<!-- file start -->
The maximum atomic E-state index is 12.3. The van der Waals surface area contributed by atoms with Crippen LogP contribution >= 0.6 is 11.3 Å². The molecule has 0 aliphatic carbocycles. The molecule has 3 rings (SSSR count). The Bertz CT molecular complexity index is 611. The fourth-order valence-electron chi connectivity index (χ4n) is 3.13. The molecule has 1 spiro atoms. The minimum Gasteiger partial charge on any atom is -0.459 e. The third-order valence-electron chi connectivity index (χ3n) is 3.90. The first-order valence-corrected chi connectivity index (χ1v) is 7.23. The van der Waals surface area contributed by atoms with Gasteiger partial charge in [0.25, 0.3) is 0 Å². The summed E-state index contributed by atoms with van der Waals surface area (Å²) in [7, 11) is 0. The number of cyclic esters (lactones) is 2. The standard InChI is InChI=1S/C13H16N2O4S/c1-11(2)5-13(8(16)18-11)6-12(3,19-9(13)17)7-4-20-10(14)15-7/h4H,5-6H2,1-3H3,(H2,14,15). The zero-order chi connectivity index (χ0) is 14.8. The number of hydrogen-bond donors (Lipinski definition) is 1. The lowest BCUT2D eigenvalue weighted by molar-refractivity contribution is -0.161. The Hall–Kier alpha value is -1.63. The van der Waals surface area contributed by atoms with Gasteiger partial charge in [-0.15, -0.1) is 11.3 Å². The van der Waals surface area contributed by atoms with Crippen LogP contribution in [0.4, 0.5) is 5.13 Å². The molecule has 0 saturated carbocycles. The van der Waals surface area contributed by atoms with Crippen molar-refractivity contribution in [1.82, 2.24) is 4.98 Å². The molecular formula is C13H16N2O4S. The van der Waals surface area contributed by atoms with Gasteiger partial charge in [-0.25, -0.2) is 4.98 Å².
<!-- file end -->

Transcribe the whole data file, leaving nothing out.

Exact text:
The maximum atomic E-state index is 12.3. The van der Waals surface area contributed by atoms with Crippen LogP contribution >= 0.6 is 11.3 Å². The molecule has 0 aliphatic carbocycles. The molecule has 3 rings (SSSR count). The Bertz CT molecular complexity index is 611. The fourth-order valence-electron chi connectivity index (χ4n) is 3.13. The molecule has 1 spiro atoms. The minimum Gasteiger partial charge on any atom is -0.459 e. The third-order valence-electron chi connectivity index (χ3n) is 3.90. The first-order valence-corrected chi connectivity index (χ1v) is 7.23. The van der Waals surface area contributed by atoms with Gasteiger partial charge in [0.25, 0.3) is 0 Å². The summed E-state index contributed by atoms with van der Waals surface area (Å²) in [7, 11) is 0. The number of cyclic esters (lactones) is 2. The standard InChI is InChI=1S/C13H16N2O4S/c1-11(2)5-13(8(16)18-11)6-12(3,19-9(13)17)7-4-20-10(14)15-7/h4H,5-6H2,1-3H3,(H2,14,15). The zero-order chi connectivity index (χ0) is 14.8. The number of hydrogen-bond donors (Lipinski definition) is 1. The lowest BCUT2D eigenvalue weighted by molar-refractivity contribution is -0.161. The Hall–Kier alpha value is -1.63. The van der Waals surface area contributed by atoms with Gasteiger partial charge in [-0.15, -0.1) is 11.3 Å². The van der Waals surface area contributed by atoms with Crippen LogP contribution in [0.4, 0.5) is 5.13 Å². The molecule has 0 saturated carbocycles. The van der Waals surface area contributed by atoms with Crippen molar-refractivity contribution in [1.82, 2.24) is 4.98 Å². The molecular formula is C13H16N2O4S. The van der Waals surface area contributed by atoms with Gasteiger partial charge in [-0.25, -0.2) is 4.98 Å².